Two ultra-light poles + rain-fly + nylon case + tent = Less than 4 pounds and slightly larger than a shoebox when packed up. Unpacked, it isn’t spacious (about 20 sq. ft.), but there’s more than enough room to stash a pack in the event of a downpour or to use as a headboard while reading (try that in a bivy sack!).
Backpackers will appreciate the quick, intuitive set up: Clip the poles to eight hooks, insert the four pole ends into grommets at the base, and drive five stakes (the fifth creates the door). If you need the rain guard, the tent shape — unlike a dome — makes it obvious to surmise what goes where. Throw it on, fasten a couple Velcro straps to marry the fly to the poles, and be sure the stakes go through the holes at the base of the fly. Drive a sixth stake for the “entryway.” All of this takes maybe three minutes. The learning curve is rapid.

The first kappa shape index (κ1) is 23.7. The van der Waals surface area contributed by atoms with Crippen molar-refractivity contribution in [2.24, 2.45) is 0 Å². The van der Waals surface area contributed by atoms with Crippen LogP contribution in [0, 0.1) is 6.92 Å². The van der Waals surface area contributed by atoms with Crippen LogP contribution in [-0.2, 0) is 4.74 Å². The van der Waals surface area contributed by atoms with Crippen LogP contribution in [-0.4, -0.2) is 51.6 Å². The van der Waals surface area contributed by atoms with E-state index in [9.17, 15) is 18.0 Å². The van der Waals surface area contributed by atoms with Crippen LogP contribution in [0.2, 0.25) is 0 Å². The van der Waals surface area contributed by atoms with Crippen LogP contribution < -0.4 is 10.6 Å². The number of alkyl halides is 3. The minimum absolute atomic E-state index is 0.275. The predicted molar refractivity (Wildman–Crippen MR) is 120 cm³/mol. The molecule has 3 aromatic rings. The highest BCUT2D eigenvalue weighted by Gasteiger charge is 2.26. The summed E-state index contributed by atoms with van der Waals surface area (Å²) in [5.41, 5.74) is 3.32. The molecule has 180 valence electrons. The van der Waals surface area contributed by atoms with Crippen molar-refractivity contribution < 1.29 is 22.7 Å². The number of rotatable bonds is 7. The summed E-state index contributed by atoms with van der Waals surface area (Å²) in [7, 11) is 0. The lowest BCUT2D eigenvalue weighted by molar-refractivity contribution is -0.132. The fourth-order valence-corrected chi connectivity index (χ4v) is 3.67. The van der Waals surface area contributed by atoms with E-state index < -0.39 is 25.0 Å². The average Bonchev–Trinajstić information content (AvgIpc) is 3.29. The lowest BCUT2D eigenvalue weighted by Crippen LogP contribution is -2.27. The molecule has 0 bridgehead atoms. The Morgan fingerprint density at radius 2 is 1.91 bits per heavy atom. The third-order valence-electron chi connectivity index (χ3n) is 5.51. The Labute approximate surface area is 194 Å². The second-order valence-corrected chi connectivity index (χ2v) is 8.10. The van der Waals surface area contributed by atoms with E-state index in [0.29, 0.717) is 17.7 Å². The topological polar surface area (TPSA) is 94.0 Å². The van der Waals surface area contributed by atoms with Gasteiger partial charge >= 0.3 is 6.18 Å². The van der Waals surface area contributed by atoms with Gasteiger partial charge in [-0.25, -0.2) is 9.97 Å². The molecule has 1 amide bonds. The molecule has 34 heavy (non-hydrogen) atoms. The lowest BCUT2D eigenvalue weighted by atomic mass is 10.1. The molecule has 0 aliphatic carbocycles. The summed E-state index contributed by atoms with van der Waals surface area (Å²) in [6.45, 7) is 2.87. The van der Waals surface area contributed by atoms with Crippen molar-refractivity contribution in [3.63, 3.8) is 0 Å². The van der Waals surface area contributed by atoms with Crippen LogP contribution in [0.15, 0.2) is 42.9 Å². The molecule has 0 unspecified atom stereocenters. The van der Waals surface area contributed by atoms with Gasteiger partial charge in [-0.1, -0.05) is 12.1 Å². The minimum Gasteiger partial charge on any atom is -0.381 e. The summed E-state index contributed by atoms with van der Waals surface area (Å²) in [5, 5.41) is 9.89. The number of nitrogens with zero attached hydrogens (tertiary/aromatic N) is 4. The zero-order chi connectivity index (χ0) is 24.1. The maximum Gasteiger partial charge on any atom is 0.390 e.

I spent two months in the tropics crashing in this tent. Even on a sandy beach, a heavy rock or two maintained the tension needed to retain the door’s shape. The tent also held its own in a number of windy rainstorms, and I’ve since used it for wintertime jaunts into the coastal hills of Northern California. Not exactly the High Sierras, but there can be morning frost. To this day: no tears, no leaks, no busted seams. Since I purchased mine in 2000, Sierra Designs has added a more resistant silicone coat to the rain-fly and knocked off a few ounces by switching to even lighter poles.